LAMBERTON, Minn. – Harvest is finally here after just barely getting started at the end of September into October. Much like the start of the season, conditions are varied across the state and weather remains a constant obstacle, but with the threat of frost looming and winter just around the corner, farmers will be working fast to harvest fields as they are able.
“There’s a few soybean fields that have come out, particularly where [farmers] got in early,” said Bruce Potter, integrated pest management specialist with the University of Minnesota Southwest Research and Outreach Center, during an interview on October 2. “Guys are starting to poke into some of the corn fields.”
According to the USDA Crop Conditions and Progress report, as of Sept. 30, five percent of soybeans had been harvested.
The USDA is not reporting any corn harvest yet beyond corn silage, which is 43 percent complete. Farmers were able to double the harvested silage acres during the third week of September from the 21 percent that was harvested by the end of the previous week.
“I think everything is at least a week behind where we are normally this time of year and that is reflected in the degree days,” said Potter.
As of Sept. 30, the region is at 2,450 growing degree units, a full 90 units behind the annual average. Now that fall has arrived, it is unlikely those units will get made up.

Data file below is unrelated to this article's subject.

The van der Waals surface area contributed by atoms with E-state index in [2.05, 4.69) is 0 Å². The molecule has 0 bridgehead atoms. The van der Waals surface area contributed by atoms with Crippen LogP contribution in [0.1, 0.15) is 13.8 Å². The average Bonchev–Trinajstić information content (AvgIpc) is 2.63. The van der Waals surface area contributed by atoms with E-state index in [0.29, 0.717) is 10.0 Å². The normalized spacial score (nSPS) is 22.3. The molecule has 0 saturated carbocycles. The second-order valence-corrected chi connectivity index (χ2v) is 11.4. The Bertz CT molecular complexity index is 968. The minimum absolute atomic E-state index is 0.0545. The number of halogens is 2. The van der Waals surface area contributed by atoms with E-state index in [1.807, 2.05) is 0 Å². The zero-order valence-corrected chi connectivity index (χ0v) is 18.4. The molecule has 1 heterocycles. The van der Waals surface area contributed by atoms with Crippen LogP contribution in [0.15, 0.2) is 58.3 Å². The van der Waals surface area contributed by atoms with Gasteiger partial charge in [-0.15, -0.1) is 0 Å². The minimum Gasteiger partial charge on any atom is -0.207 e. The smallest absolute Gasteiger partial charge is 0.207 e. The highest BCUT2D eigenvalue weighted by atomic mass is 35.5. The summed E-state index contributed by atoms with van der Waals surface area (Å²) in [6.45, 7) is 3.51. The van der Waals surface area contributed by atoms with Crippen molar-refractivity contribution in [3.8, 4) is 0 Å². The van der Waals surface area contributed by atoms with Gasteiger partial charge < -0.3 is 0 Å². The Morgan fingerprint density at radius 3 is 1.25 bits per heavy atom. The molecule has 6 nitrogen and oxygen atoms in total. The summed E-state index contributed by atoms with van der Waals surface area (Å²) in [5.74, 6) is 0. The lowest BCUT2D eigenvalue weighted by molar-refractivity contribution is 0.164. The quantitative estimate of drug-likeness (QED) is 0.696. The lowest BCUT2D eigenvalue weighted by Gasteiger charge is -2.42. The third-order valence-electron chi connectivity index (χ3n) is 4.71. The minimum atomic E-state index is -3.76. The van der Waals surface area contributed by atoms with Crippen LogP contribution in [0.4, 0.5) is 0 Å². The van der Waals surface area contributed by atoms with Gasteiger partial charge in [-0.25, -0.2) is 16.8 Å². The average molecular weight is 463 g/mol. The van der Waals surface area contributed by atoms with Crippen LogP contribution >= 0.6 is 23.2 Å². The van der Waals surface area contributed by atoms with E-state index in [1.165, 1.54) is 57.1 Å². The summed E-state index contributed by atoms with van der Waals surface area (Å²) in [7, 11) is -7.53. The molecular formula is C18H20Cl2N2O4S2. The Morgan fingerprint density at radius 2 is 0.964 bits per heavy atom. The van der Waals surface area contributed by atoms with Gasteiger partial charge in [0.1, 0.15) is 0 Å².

The corn crop for the state is rated at 53 percent good-to-excellent, which is down slightly from the previous week. Most of the corn, 88 percent, has dented, about 16 days behind last year. Less than a quarter of the corn, 22 percent, is considered mature, 18 days behind last year and two weeks behind the five-year average.
On the plus side, the stalks seem to be holding up.
“We've been doing corn borer surveys, which we’ve done the last few years, and the stocks seem to be holding up better than they have in the past,” he said. “It's hard to gauge just because it is less mature than it typically is this time of year.”
As the corn continues to dry, stalk quality will also start to decline.
Potter has also noticed, with certain varieties, the ear shanks are becoming brittle. It will be another thing growers will want to watch out for. Farmers may want to harvest a field a little earlier, even if it’s wetter just to make sure they get the grain out of the field.
It is going to be a year where growers will have to take what they can get, for both corn and soybeans. It is likely the two crops will be harvested side-by-side this season.
Soybeans are at various stages across the state with 90 percent at or beyond the coloring stage and 60 percent dropping leaves, 12 days behind last year and eight days behind the average. The crop is rated 56 percent good-to-excellent.
With only a small portion of the soybeans harvested, no solids yields have been reported. Early estimates suggest an average crop. According to Potter, he has heard growers talking right around 60 bushels per acre, but it is still very early to know for sure.
Now that October is here, there is a 50/50 chance of frost any day after Oct. 4.
“We've got some time here yet. I don't think we've got any frost in the forecast for the next week or so, but historically, it could happen at any time,” said Potter. “This damp weather here is going to help delay frost, but that's not helping harvest at all.”